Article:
“A gentleman is one who puts more into the world than he takes out. ” George Bernard Shaw
In the last few weeks, we have lost a dear family Patriarch. I met this man in 1981 when I started dating my husband. Our first meeting was at the Family BBQ, which for those of you who have never experienced one, is an experience you almost need to mentally prepare yourself for. At my first family BBQ there were some visitors from Scotland in addition to the normally intimidating crew.
I had no idea where to start with this crowd. There are some pretty big personalities to deal with, and if you are new to the crowd they make the most of it and have a bit of fun. It can be a bit of a feeding frenzy, everyone quizzing you on what your intentions are with “Our Boy”. I made my way through the crowd, doing my best to avoid answering any of the questions. And then I was introduced to the visitors from Scotland. I found that they spoke so swiftly that I had absolutely no idea what they were saying. I began nodding in earnest, agreeing with everything that they said and then realized that this probably was not a great idea. They could be asking me important questions that I was simply agreeing to. You know so are you planning to marry ‘Our Boy’? I politely escaped from this trap and moved on. Feeling a little like a caged animal, I searched the group for a potential soft place to land.
Then I spotted him. He had a soft manner, and kind presence. I made my way over to talk to him, and after only a few moments of chatting with him realized that I had found my lifeline. I could tell by his gentle demeanor, and polite manner that this would be the soft place to land. He was true to my first impression through all these years. To me he became the ‘kind gentlemen. ‘
He was the one in the crowd always looking for that one person, the rookie to the group, the teenager who really didn’t want to be here, to throw them a lifeline. He would saunter up ever so gently and engage you in conversation. Wondering how things were with you, and sharing a bit about what he and his family were up to. When he spoke of his wife and daughters, and eventually his son-in-law you always knew that this was what was of the utmost importance to this man. I loved and appreciated this most about him. He had a soft spoken gentleness about him, was genuinely interested in what you were telling him, and always you could see the love and respect he had for his family in his eyes.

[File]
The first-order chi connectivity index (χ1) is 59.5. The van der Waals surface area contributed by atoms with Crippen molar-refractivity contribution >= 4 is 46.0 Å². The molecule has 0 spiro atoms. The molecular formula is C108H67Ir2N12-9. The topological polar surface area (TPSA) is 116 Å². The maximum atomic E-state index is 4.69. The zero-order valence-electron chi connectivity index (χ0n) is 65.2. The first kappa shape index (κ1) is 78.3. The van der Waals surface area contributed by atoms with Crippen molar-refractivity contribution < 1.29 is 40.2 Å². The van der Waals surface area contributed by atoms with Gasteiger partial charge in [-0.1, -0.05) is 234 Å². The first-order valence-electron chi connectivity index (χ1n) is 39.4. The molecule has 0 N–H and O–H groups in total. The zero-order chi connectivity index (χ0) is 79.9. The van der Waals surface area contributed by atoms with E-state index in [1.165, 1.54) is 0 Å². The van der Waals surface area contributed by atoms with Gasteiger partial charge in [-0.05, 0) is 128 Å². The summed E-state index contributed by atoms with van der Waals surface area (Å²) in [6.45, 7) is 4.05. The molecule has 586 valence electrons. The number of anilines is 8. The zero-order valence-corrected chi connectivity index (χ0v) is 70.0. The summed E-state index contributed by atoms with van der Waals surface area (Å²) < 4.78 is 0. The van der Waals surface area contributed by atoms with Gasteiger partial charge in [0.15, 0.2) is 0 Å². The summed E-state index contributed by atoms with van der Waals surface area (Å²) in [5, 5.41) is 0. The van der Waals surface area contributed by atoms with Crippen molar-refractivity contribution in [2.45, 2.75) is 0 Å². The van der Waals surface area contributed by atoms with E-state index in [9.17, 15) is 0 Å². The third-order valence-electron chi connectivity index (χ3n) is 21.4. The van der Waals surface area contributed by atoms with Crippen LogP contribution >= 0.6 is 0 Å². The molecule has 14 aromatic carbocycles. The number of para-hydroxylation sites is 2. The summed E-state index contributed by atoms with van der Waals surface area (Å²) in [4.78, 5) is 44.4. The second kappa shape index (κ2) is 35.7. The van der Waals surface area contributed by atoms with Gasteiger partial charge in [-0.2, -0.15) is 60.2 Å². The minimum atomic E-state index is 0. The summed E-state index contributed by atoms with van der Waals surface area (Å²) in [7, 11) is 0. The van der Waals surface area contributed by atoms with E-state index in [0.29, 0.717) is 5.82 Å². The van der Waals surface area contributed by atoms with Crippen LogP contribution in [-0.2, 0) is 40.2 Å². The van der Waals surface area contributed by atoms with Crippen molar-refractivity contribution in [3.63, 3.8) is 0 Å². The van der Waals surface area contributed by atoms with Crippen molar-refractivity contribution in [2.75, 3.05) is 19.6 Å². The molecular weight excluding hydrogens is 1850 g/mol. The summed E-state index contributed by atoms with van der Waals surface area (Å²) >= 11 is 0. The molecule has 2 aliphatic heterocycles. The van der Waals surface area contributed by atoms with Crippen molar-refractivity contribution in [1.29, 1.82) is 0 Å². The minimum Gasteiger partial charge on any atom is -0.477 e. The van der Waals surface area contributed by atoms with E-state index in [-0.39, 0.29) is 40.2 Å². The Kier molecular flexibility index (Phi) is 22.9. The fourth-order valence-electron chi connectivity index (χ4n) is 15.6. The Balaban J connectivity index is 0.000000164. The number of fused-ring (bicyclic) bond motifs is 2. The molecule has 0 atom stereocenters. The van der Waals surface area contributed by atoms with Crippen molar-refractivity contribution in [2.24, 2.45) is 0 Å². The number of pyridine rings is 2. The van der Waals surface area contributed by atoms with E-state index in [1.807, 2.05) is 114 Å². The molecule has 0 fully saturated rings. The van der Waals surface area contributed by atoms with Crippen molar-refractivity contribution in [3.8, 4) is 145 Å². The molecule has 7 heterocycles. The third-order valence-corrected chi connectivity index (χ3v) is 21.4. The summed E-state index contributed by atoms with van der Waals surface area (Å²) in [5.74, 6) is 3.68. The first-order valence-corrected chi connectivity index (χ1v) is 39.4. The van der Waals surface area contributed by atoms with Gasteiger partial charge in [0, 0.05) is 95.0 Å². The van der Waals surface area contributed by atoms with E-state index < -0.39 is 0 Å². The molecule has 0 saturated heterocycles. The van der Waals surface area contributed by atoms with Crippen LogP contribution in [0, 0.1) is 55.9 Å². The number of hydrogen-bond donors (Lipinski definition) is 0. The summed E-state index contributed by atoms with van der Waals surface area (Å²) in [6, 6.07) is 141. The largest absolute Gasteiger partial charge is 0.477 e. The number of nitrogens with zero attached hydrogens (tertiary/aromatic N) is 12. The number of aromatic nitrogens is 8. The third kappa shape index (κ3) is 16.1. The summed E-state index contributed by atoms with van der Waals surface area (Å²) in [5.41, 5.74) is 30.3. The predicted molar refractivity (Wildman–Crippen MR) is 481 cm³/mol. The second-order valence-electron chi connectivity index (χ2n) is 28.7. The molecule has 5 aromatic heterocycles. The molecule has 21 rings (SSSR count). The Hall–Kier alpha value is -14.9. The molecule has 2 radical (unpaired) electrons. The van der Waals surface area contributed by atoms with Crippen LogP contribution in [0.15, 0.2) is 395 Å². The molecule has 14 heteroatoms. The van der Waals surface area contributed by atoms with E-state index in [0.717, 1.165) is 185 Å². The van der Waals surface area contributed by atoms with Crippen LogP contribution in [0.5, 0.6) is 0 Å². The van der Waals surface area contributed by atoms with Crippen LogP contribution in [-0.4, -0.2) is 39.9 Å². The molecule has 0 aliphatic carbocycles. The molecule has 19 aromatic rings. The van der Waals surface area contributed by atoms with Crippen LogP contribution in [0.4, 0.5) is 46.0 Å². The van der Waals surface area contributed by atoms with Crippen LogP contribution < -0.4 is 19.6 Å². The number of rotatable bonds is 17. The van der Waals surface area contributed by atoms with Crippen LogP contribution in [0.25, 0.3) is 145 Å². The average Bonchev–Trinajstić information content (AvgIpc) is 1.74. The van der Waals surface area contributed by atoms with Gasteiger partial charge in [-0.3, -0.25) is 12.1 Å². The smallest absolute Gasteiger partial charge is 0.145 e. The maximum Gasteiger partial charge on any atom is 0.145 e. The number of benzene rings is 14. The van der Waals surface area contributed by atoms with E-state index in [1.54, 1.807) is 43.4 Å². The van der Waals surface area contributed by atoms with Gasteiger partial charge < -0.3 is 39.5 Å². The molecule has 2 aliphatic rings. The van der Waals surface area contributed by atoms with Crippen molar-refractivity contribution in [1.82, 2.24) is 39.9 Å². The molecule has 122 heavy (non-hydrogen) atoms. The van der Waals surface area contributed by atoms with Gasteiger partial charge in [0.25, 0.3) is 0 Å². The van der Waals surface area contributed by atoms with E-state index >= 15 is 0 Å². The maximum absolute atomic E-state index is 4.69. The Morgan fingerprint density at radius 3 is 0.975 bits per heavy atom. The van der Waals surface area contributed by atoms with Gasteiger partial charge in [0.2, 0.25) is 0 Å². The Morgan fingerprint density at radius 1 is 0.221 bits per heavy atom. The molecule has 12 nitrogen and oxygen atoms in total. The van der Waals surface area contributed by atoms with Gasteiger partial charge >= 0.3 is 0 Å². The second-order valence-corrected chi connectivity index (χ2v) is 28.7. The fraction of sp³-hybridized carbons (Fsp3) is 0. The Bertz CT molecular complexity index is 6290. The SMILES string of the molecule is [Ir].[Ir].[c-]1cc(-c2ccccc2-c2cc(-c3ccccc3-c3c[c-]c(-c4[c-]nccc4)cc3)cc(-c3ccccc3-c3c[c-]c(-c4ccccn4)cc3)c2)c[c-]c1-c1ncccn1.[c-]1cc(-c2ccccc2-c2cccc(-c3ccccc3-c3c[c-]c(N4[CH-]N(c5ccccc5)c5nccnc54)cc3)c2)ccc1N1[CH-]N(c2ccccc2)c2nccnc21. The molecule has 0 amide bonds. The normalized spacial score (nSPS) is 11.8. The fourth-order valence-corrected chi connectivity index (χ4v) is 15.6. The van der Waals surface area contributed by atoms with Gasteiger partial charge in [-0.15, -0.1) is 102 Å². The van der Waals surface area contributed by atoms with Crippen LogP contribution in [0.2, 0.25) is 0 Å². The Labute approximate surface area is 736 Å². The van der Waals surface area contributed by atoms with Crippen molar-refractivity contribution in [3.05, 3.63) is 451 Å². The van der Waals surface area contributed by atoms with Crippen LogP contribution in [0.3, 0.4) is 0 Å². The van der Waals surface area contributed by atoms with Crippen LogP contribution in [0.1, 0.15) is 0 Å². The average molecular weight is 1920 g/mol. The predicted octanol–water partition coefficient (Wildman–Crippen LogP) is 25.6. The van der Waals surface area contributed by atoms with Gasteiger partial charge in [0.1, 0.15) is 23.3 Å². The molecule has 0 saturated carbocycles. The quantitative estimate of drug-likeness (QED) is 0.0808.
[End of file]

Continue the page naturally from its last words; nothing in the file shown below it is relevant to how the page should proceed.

Over the years I watched him, and saw that my first impression of him was in fact true. He was looking for those that might be feeling awkward in the large group and helping them to feel more comfortable. A few years ago when my own mother was ill, and we were hosting the family BBQ, I invited her as she knew many of the extended family. She was not well enough to really visit, and could not have made it even off the deck onto the lawn. I was a little worried about this, but we all wanted her there. As I was busy hosting, I felt bad about leaving Mom sitting at the table on the deck when everyone was playing games on the lawn, and visiting in the yard. In a bit of a panic, feeling spread a little thin I looked out to see how she was doing and with the greatest relief saw that the “kind gentleman had pulled up a chair and was keeping her company for me. I felt a flood of relief and gratefulness and wondered at how I could have thought it might be any other way. The family’s kind gentleman had stepped in and lent a helping hand as usual.
This is what he means to me, he is the gentlemen who had his eyes on all those present, and he was tender towards those that were bashful, gentle towards those that are vulnerable. He will be missed at every family bbq from here on in, but I will try to remember the gentle things he taught me to always be watching for those that just might need a helping hand.
Lovingly Remembered and Greatly Missed